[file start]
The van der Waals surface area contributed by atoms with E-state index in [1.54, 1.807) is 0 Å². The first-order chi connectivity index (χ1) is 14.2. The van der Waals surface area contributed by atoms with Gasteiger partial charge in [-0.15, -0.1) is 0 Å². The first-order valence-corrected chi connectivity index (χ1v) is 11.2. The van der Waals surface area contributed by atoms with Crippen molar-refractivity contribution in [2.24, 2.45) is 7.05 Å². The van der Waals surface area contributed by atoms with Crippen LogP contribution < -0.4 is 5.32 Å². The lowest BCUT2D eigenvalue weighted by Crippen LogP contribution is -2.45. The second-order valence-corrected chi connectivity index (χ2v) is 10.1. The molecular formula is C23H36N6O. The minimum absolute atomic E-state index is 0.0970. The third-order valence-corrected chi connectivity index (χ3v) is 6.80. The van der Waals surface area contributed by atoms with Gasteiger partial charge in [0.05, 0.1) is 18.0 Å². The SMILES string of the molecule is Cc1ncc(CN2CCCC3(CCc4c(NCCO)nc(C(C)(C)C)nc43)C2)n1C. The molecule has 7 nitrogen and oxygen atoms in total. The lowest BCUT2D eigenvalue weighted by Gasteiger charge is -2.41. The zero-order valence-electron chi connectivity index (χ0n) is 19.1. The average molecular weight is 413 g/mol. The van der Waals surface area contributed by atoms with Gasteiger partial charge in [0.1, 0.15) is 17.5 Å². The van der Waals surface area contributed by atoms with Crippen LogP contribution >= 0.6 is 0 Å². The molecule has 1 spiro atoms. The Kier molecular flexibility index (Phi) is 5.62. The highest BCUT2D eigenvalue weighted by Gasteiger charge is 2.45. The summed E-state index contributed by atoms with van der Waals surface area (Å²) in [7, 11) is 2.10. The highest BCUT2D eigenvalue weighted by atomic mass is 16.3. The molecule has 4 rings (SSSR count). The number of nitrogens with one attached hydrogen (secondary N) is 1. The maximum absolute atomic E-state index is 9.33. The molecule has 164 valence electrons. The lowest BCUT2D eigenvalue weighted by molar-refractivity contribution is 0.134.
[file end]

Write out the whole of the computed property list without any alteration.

The van der Waals surface area contributed by atoms with E-state index in [1.54, 1.807) is 0 Å². The first-order chi connectivity index (χ1) is 14.2. The van der Waals surface area contributed by atoms with Gasteiger partial charge in [-0.15, -0.1) is 0 Å². The first-order valence-corrected chi connectivity index (χ1v) is 11.2. The van der Waals surface area contributed by atoms with Crippen molar-refractivity contribution in [2.24, 2.45) is 7.05 Å². The van der Waals surface area contributed by atoms with Crippen LogP contribution < -0.4 is 5.32 Å². The lowest BCUT2D eigenvalue weighted by Crippen LogP contribution is -2.45. The second-order valence-corrected chi connectivity index (χ2v) is 10.1. The molecular formula is C23H36N6O. The minimum absolute atomic E-state index is 0.0970. The third-order valence-corrected chi connectivity index (χ3v) is 6.80. The van der Waals surface area contributed by atoms with Gasteiger partial charge in [0.05, 0.1) is 18.0 Å². The SMILES string of the molecule is Cc1ncc(CN2CCCC3(CCc4c(NCCO)nc(C(C)(C)C)nc43)C2)n1C. The molecule has 7 nitrogen and oxygen atoms in total. The lowest BCUT2D eigenvalue weighted by Gasteiger charge is -2.41. The zero-order valence-electron chi connectivity index (χ0n) is 19.1. The average molecular weight is 413 g/mol. The van der Waals surface area contributed by atoms with Gasteiger partial charge in [0.1, 0.15) is 17.5 Å². The van der Waals surface area contributed by atoms with Crippen LogP contribution >= 0.6 is 0 Å². The molecule has 1 spiro atoms. The Kier molecular flexibility index (Phi) is 5.62. The highest BCUT2D eigenvalue weighted by Gasteiger charge is 2.45. The summed E-state index contributed by atoms with van der Waals surface area (Å²) in [7, 11) is 2.10. The highest BCUT2D eigenvalue weighted by atomic mass is 16.3. The molecule has 4 rings (SSSR count). The number of nitrogens with one attached hydrogen (secondary N) is 1. The maximum absolute atomic E-state index is 9.33. The molecule has 164 valence electrons. The lowest BCUT2D eigenvalue weighted by molar-refractivity contribution is 0.134.